Most kids have multiple factors that contribute to their less-than-desired academic achievement and one fine day, we discovered something big with Jacob that ended up dramatically improving his grades not only in my class, but in other classes as well – and it had nothing to do with his numeracy skills! So let’s say Jacob was reading from his math or science book – a paragraph with 15 lines of text. Well, after having him read aloud to me, I learned that Jacob was inadvertently skipping entire lines of text. He’d read line 1, then line 3, then line 4, then line 6… Of course, he couldn’t understand concepts in my class or any other classes since he was missing entire chunks of theories and principles when he read this way. I excited shared the news with my team teachers and we gave him steps to reduce and eventually eliminate the ‘conceptual loss’ that occurred when he accidentally skipped lines.

I also learned that even though he hated going to the juvenile detention center, he appreciated the structure that existed at the facility. They were required to rise at 4 AM every morning, but that was comforting to Jacob because he knew that a nice hot shower and meals would follow. He never had to wonder whether he’d have enough to eat at the center. That’s very comforting for a child stuck in a man-sized body. Most of my students were just little kids with tough exteriors. I still love every one of my students, flaws and all. Though I’m no longer a teacher in the classroom, I’m a proud foster parent to older youth. Since so many people blame under-performance on the home life of children, I’m now working with the same under-served population but from the other side – the home life side and it’s just as rewarding and fulfilling as being in the classroom. I often learn more from my kids than they learn from me.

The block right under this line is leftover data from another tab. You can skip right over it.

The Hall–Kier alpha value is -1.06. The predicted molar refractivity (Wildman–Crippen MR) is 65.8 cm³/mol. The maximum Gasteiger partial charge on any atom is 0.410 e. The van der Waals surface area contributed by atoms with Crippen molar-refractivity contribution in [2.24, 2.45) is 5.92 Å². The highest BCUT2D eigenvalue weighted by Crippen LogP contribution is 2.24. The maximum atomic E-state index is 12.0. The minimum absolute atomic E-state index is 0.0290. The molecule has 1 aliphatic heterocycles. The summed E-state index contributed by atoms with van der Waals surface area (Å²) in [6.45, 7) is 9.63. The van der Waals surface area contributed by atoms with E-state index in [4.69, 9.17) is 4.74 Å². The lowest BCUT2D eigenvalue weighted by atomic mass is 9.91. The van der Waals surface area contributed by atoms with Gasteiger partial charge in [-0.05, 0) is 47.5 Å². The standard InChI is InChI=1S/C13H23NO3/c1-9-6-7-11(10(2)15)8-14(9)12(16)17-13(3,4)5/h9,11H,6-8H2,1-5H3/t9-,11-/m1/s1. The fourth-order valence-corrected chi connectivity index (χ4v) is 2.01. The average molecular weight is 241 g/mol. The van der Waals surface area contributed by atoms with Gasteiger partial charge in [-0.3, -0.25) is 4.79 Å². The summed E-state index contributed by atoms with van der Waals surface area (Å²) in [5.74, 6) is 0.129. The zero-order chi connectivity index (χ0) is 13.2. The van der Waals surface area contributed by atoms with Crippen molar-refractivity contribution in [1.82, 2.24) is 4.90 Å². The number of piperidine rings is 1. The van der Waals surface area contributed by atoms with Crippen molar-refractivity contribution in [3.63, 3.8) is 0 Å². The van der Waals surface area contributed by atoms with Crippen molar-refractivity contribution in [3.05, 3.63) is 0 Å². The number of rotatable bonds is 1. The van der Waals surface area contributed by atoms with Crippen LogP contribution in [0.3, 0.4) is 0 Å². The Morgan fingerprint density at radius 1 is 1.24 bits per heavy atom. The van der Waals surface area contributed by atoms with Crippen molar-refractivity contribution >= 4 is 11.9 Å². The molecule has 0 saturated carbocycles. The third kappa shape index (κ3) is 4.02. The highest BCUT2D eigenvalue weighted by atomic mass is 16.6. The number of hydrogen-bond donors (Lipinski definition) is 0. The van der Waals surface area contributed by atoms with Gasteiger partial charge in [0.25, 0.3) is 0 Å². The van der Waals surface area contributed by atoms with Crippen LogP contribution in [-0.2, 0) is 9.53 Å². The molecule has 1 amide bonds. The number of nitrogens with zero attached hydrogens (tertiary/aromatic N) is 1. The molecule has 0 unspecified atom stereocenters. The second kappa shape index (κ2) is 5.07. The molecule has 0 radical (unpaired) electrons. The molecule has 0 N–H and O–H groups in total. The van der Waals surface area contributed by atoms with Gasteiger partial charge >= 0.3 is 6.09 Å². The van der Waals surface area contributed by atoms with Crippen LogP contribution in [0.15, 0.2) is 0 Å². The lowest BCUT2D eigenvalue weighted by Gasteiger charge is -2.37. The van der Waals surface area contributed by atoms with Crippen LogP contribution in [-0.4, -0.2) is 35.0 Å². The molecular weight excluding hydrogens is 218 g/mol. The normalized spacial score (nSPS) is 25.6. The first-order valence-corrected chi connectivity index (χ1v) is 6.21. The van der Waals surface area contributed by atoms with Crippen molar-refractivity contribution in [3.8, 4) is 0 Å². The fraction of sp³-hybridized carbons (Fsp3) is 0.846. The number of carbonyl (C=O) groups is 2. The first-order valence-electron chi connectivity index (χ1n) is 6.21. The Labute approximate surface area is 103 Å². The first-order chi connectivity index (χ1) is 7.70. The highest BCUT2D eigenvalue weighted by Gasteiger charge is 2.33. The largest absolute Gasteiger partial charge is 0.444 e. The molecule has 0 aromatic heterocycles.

Q: Do you feel like you are treated fairly as a black woman?  Do you feel like there are more opportunities (or limitations) that come with race and/or gender?  Tell me about your vision for gender and race equanimity. How will your vision come about?

JJ: This is a good question and you probably already know I can only speak about my experiences. I can only count a few times when I’ve overtly been marginalized by my brown skin – a couple times by kids when I was a child and once by an adult when I was an adolescent. If I was treated unfairly at other times because of my skin and/or gender, it was much more covert. One example is how a guy I knew in undergrad (he was a fellow civil engineering major) would insist on using ‘broken’ English and slang whenever he would talk to me. It was much more bothersome than inhibiting, but it’s something that definitely stands out in my mind when I think back.

My vision for such topics would be for the world to see color, but then quickly become colorblind – to remember that an overwhelming bulk of who we are falls into our ‘human’ category rather than in our subcategories like gender and ethnicity. The full spectrum of our experiences – from true love to detestation – have more to do with the fact that we are people and very, very little to do with our anatomical make up and skin tone. In my opinion, that would make the scale of this beautiful and broken world tip more on of the end of beautiful.

If I’m understanding your final question correctly, in addition to indefinitely working with youth who are underserved, underprivileged, and under exposed to positive experiences, I feel a personal obligation to do my part to dispel the myths and stereotypes associated with Black American women and families. Whatever ideas immediately pop into a person’s head who is not a Black female, that’s what I try to counter with my disposition and interactions with others. Hopefully, I’m not too obnoxious about it, but I’ve literally had folks yell at me for being too pleasant, as well as being so intrigued that I’m asked where I grew up and then told that I’m not like the other Black people they know – literally.